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From Beyond Meat’s tasty Beyond Burger that boasts an impressive 20 grams of plant-based pea protein per patty to vegan deli slices from Lightlife that showcase the power of veggies, plant-based foods are taking over the protein space.

There have been many exciting developments in the plant-based food space in just the last year and while most new plant-based options focus on replacing meats such as beef or chicken, few are venturing into the realm of vegan seafood. Considering the fact that if our oceans collapse, then life, as we know it here on Earth, goes with it – we need a viable alternative to seafood, and we need one fast.

Thankfully, there is a new company called Finless Foods that has set its sights on revolutionizing seafood by focusing on making a cultured version of Bluefin tuna. Essentially, their product is real tuna that is grown in a lab and harvested, rather than the product of killing a live fish.

This product could truly revolutionize the seafood market, and in a bit of fantastic news, Finless Foods announced they have cut production costs by 50 PERCENT since this past September and hope to be price competitive with real Bluefin tuna by 2019. That’s so soon!

“Our ultimate goal is to bring the price down so that consumers can have a choice of cheap albacore or skipjack tuna or our high-quality bluefin tuna without any contaminants, for the same price,” co-founder and CEO Mike Selden told Food Navigator USA.

Finless Foods uses cellular technology, where the team works with a cell type from fish muscle and then isolates the cells they are looking for to grow a new piece of fish. The company is currently looking into commercial-scale production facilities to help bring their product to restaurants and grocery stores, according to Food Navigator USA. Exciting!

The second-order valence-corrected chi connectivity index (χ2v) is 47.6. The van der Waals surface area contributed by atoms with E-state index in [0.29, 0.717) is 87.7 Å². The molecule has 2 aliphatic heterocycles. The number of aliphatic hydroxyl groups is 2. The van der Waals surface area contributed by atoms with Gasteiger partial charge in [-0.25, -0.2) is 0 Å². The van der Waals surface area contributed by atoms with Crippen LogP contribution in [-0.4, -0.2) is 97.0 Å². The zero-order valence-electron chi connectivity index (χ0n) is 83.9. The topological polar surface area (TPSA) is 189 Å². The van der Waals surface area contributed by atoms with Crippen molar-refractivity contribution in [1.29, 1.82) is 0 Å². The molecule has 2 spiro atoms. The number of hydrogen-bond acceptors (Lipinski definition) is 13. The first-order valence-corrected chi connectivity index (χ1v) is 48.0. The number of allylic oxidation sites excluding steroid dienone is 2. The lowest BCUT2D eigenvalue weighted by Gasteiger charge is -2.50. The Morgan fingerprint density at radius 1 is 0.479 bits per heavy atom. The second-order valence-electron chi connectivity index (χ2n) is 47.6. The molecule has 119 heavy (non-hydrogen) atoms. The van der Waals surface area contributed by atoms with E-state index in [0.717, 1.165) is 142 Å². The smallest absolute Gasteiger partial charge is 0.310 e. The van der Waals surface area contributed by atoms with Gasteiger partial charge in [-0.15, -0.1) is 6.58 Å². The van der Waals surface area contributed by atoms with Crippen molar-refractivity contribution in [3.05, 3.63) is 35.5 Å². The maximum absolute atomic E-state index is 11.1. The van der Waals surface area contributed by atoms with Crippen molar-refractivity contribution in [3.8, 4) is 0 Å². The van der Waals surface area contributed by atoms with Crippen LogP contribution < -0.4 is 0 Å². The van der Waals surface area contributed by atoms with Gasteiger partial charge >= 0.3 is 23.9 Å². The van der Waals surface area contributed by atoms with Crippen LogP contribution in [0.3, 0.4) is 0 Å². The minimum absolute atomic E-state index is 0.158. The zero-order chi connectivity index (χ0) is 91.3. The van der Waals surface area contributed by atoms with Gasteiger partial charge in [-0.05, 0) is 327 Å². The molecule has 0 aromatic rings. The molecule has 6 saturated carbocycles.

Finless Foods

 

And why the focus on Bluefin tuna, specifically? Finless Foods wants to help save the endangered Bluefin tuna. This single fish is used to create all of the creative and inventive rolls that many sushi goers enjoy. That popularity comes at a price, however. Due to high demand for this fish, bluefin tuna have been overfished so severely that they’re on the verge of extinction. In fact, a recent assessment indicates that Bluefin tuna stocks are down a staggering 96.4 percent!

The reality is, only about one billion people worldwide rely on seafood as their primary source of protein, mostly in developing nations. But yet, we here in the West are draining scarce fish stocks at unprecedented rates. The average person in the U.S. eats around 225 fish a year, so if we could replace all of that – or at least a portion of it – with lab-cultured alternatives, we could help struggling marine populations recover and restore the balance we need to maintain a healthy global environment. And having an alternative to tuna available to the average consumer at a similar price will go a long way in solving this pressing issue.

We are certainly looking forward to seeing more from Finless Foods, once again proving that the future of food is indeed plant-based.

To learn more about the environmental impact of our food choices as well as trends and developments in the plant-based food space, check out our podcast #EatForThePlanet with Nil Zacharias.

Lead Image Source: Keana Okuda/Flickr

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38 comments on “World’s First Lab-Grown Tuna Will Cost the Same as Wild-Caught by 2019!”

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Joanna Dunsby
5 Months Ago

you are kidding right? And this is a good thing?? This is supposed to appeal to those on a plant based diet? Or anyone for that matter? And this will stop the over fishing? Lab grown food? will rather stick to fresh myself and support those that just do not support the fishing trade and not eat meat


Reply
Drew Geller
5 Months Ago

Mercury free tuna!


Reply
Bradley Bailey
5 Months Ago

Lab grown? No thanks, I like living healthy.


Reply
Rosemary Chan
5 Months Ago

Don't eat tune. Problem solved.


Reply
Scott Esther
5 Months Ago

Shawna Esther


Reply
Adam Nemeth
5 Months Ago

It won't be lab-grown, instead grown in huge bioreactors.


Reply
Justin Dane Reinhart
5 Months Ago

How will this modified food affect those who ingest it? I'm sure it will be many years before that answer is revealed.


Reply
Rob White
5 Months Ago

environmentalist that support GMO tuna Things That Make Ya Go HMMM


Reply
Christina Cure
5 Months Ago

NO ain't buying it.


Reply
Don Mitchell
5 Months Ago

s


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